An investigation by the Milwaukee Journal Sentinel, the PBS series FRONTLINE and Columbia Journalism Investigations found widespread failures in absentee balloting on April 7, including ballots requested but never received, empty envelopes containing no ballots and multiple ballots sent to the same person.

The U.S. Postal Service — which is struggling under the weight of the pandemic — also is investigating why scores of absentee ballots in eastern Wisconsin were sent to the post office but never delivered to voters.

In Coenen’s Waukesha County city, Oconomowoc, 15% of people voted absentee in 2016. In April, that surged to about 85%. Processing that amount of absentee balloting “is just not anything we’re prepared for,” Coenen said. “We can’t do this every election. It’s just unrealistic.”

In the April election, nearly 4,700 absentee ballots were rejected because they were received by election officials after the April 13 deadline, according to Wisconsin Elections Commission statistics cited in a federal court filing last week by Democrats. And nearly 12,000 absentee ballots that were received were rejected for having insufficient witness certifications — a requirement that was imposed, waived and then reimposed during a last-minute court battle.

Citing the pandemic, the state and national Democratic parties are asking that Wisconsin be temporarily required to extend deadlines and loosen requirements for absentee ballots and registration.

The defendants — the Elections Commission, the state and national Republican parties and the state Legislature — have asked the U.S. District Court in Madison to dismiss the case as “moot,” arguing that the April 7 election the lawsuit originally sought to delay is now over.

University of Wisconsin-Madison student Synovia Knox was among the many Wisconsin voters who tried but was unable to vote by mail last month. Knox said she requested an absentee ballot that did not arrive in time.

“My biggest concern was the spread of germs,” Knox said. “My absentee ballot didn’t show up until the day after voting took place, so I felt like I had no choice.”

She cast her ballot at Madison’s Catholic Multicultural Center, where voters mingled with a long line of people waiting to shop at the food pantry.

Long lines, tension at polls

Wisconsin’s election system, the most decentralized in the country, features a unique trait: The state offers guidelines and support for elections, but it is up to the state’s 1,850 municipal clerks and 72 county clerks to administer them.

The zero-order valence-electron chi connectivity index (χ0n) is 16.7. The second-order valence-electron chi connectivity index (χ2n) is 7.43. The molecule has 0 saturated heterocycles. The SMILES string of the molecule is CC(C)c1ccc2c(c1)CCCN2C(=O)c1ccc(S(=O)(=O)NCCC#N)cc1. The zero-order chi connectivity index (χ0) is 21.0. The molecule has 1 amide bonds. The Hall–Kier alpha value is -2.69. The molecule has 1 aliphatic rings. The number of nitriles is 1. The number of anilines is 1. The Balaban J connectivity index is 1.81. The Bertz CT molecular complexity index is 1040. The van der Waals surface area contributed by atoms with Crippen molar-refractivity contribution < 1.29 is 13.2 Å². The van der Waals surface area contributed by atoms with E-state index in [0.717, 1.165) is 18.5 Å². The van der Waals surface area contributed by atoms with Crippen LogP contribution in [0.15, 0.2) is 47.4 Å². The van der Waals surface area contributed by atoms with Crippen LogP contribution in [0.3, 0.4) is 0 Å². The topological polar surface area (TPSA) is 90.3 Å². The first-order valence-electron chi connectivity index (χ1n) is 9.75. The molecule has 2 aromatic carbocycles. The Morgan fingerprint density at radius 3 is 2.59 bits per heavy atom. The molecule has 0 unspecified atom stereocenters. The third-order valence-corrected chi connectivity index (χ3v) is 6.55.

That duty carried new weight on April 7 as clerks scrambled to figure out the best way to make voting safe. Across Wisconsin, clerks erected plexiglass barriers to separate poll workers from voters. They handed out gloves and masks to workers and provided hand sanitizer to everyone. Many offered curbside voting.

In Milwaukee — which reduced its polling places from 180 to five because of a lack of staff willing to work the election — lines stretched for blocks, causing hours-long waits. Fowlkes, the UW-Madison student, described the atmosphere at the Milwaukee polling place she visited as tense, as some people did not honor social distancing.

“People would walk past you on the sidewalk, and you could see people kind of like shifting out of the way or trying to move,” she said.

Fowlkes said some of the safety measures made voting more difficult. Milwaukee allowed voters to remain in their vehicles for curbside voting. But the lines of cars became unwieldy.

“There are people who did that and didn’t actually get to vote until like 10 or 11 p.m. that night,” she said. “So even though that option was offered, it wasn’t as effective as it could have been.”

Special election next

The next test of voting during a pandemic will come on May 12, when voters cast ballots in the 7th Congressional District, which sprawls across 26 counties in central and northern Wisconsin. The special election will fill a vacancy left by the resignation of U.S. Rep. Sean Duffy, R-Hayward. The race pits state Sen. Tom Tiffany, R-Minoqua, against Wausau School Board member Tricia Zunker, a Democrat who serves on the Ho-Chunk Nation Supreme Court.

Superior City Clerk Terri Kalan said the city was “slammed” in April by the volume of absentee ballots and lack of poll workers.

“We were picking people from wherever we could,” Kalan said. “This time around, “I think everybody’s stir crazy and everybody wants to work now.”

But like many clerks, she is urging Superior residents to avoid in-person voting for the rest of 2020.

“I just really hope people take advantage of that (absentee voting) so people don’t have to stand in line,” Kalan said, adding, “Who knows what conditions will be like in November?”

Chelsea Hylton, Francisco Velazquez, and Dee J. Hall

Coburn Dukehart

The nonprofit Wisconsin Center for Investigative Journalism collaborates with Wisconsin Public Radio, Wisconsin Public Television, other news media and the UW-Madison School of Journalism and Mass Communication. All works created, published, posted or disseminated by the Center do not necessarily reflect the views or opinions of UW-Madison or any of its affiliates.